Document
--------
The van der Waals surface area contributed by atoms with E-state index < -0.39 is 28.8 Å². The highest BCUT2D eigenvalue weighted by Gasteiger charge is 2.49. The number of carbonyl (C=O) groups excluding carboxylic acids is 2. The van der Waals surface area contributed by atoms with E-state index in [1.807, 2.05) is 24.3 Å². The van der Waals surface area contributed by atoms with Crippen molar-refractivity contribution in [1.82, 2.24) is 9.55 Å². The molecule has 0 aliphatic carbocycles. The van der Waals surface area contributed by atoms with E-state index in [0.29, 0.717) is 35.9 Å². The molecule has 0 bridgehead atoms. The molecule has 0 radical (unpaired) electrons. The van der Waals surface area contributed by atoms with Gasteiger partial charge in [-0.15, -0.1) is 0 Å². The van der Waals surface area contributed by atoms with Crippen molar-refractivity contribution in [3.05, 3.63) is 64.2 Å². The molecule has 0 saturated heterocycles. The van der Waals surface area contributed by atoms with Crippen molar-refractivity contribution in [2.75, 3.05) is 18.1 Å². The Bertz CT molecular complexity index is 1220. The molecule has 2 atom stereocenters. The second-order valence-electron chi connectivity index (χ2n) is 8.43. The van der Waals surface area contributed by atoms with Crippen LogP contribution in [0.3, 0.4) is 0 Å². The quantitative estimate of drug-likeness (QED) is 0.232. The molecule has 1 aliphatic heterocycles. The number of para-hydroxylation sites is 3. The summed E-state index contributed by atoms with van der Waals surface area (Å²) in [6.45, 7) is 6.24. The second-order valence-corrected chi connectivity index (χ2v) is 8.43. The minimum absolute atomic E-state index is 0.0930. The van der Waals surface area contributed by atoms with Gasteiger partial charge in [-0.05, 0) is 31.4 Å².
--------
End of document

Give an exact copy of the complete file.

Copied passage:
The van der Waals surface area contributed by atoms with E-state index < -0.39 is 28.8 Å². The highest BCUT2D eigenvalue weighted by Gasteiger charge is 2.49. The number of carbonyl (C=O) groups excluding carboxylic acids is 2. The van der Waals surface area contributed by atoms with E-state index in [1.807, 2.05) is 24.3 Å². The van der Waals surface area contributed by atoms with Crippen molar-refractivity contribution in [1.82, 2.24) is 9.55 Å². The molecule has 0 aliphatic carbocycles. The van der Waals surface area contributed by atoms with E-state index in [0.29, 0.717) is 35.9 Å². The molecule has 0 bridgehead atoms. The molecule has 0 radical (unpaired) electrons. The van der Waals surface area contributed by atoms with Gasteiger partial charge in [-0.15, -0.1) is 0 Å². The van der Waals surface area contributed by atoms with Crippen molar-refractivity contribution in [3.05, 3.63) is 64.2 Å². The molecule has 0 saturated heterocycles. The van der Waals surface area contributed by atoms with Crippen molar-refractivity contribution in [2.75, 3.05) is 18.1 Å². The Bertz CT molecular complexity index is 1220. The molecule has 2 atom stereocenters. The second-order valence-electron chi connectivity index (χ2n) is 8.43. The van der Waals surface area contributed by atoms with Crippen LogP contribution in [0.3, 0.4) is 0 Å². The quantitative estimate of drug-likeness (QED) is 0.232. The molecule has 1 aliphatic heterocycles. The number of para-hydroxylation sites is 3. The summed E-state index contributed by atoms with van der Waals surface area (Å²) in [6.45, 7) is 6.24. The second-order valence-corrected chi connectivity index (χ2v) is 8.43. The minimum absolute atomic E-state index is 0.0930. The van der Waals surface area contributed by atoms with Gasteiger partial charge in [-0.05, 0) is 31.4 Å².